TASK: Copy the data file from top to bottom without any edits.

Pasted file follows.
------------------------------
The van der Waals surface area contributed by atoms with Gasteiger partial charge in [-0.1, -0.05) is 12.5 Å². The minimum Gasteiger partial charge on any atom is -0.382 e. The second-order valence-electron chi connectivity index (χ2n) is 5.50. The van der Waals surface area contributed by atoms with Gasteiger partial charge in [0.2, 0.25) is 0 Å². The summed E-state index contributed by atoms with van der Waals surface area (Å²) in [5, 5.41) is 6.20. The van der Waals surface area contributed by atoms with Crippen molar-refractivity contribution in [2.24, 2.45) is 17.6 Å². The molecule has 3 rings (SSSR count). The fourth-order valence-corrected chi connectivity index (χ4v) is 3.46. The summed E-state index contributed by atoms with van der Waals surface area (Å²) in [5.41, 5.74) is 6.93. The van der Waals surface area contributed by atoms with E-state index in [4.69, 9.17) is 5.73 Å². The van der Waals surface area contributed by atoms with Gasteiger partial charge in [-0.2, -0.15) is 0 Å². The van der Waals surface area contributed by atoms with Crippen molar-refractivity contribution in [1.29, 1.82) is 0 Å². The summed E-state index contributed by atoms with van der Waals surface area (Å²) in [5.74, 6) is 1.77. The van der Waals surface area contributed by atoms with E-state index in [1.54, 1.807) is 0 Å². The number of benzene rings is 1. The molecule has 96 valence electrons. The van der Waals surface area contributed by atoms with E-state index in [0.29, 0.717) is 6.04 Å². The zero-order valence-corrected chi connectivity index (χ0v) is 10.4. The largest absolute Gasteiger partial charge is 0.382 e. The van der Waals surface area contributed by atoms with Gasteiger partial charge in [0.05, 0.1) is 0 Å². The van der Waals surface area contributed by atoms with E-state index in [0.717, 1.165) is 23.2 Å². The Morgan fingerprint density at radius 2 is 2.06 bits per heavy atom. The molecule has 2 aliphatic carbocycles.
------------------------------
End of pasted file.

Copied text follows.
The van der Waals surface area contributed by atoms with Gasteiger partial charge in [-0.1, -0.05) is 12.5 Å². The minimum Gasteiger partial charge on any atom is -0.382 e. The second-order valence-electron chi connectivity index (χ2n) is 5.50. The van der Waals surface area contributed by atoms with Gasteiger partial charge in [0.2, 0.25) is 0 Å². The summed E-state index contributed by atoms with van der Waals surface area (Å²) in [5, 5.41) is 6.20. The van der Waals surface area contributed by atoms with Crippen molar-refractivity contribution in [2.24, 2.45) is 17.6 Å². The molecule has 3 rings (SSSR count). The fourth-order valence-corrected chi connectivity index (χ4v) is 3.46. The summed E-state index contributed by atoms with van der Waals surface area (Å²) in [5.41, 5.74) is 6.93. The van der Waals surface area contributed by atoms with E-state index in [4.69, 9.17) is 5.73 Å². The van der Waals surface area contributed by atoms with Gasteiger partial charge in [-0.2, -0.15) is 0 Å². The van der Waals surface area contributed by atoms with Crippen molar-refractivity contribution in [1.29, 1.82) is 0 Å². The summed E-state index contributed by atoms with van der Waals surface area (Å²) in [5.74, 6) is 1.77. The van der Waals surface area contributed by atoms with E-state index in [1.54, 1.807) is 0 Å². The number of benzene rings is 1. The molecule has 96 valence electrons. The van der Waals surface area contributed by atoms with E-state index in [0.29, 0.717) is 6.04 Å². The zero-order valence-corrected chi connectivity index (χ0v) is 10.4. The largest absolute Gasteiger partial charge is 0.382 e. The van der Waals surface area contributed by atoms with Gasteiger partial charge in [0.05, 0.1) is 0 Å². The van der Waals surface area contributed by atoms with E-state index in [0.717, 1.165) is 23.2 Å². The Morgan fingerprint density at radius 2 is 2.06 bits per heavy atom. The molecule has 2 aliphatic carbocycles.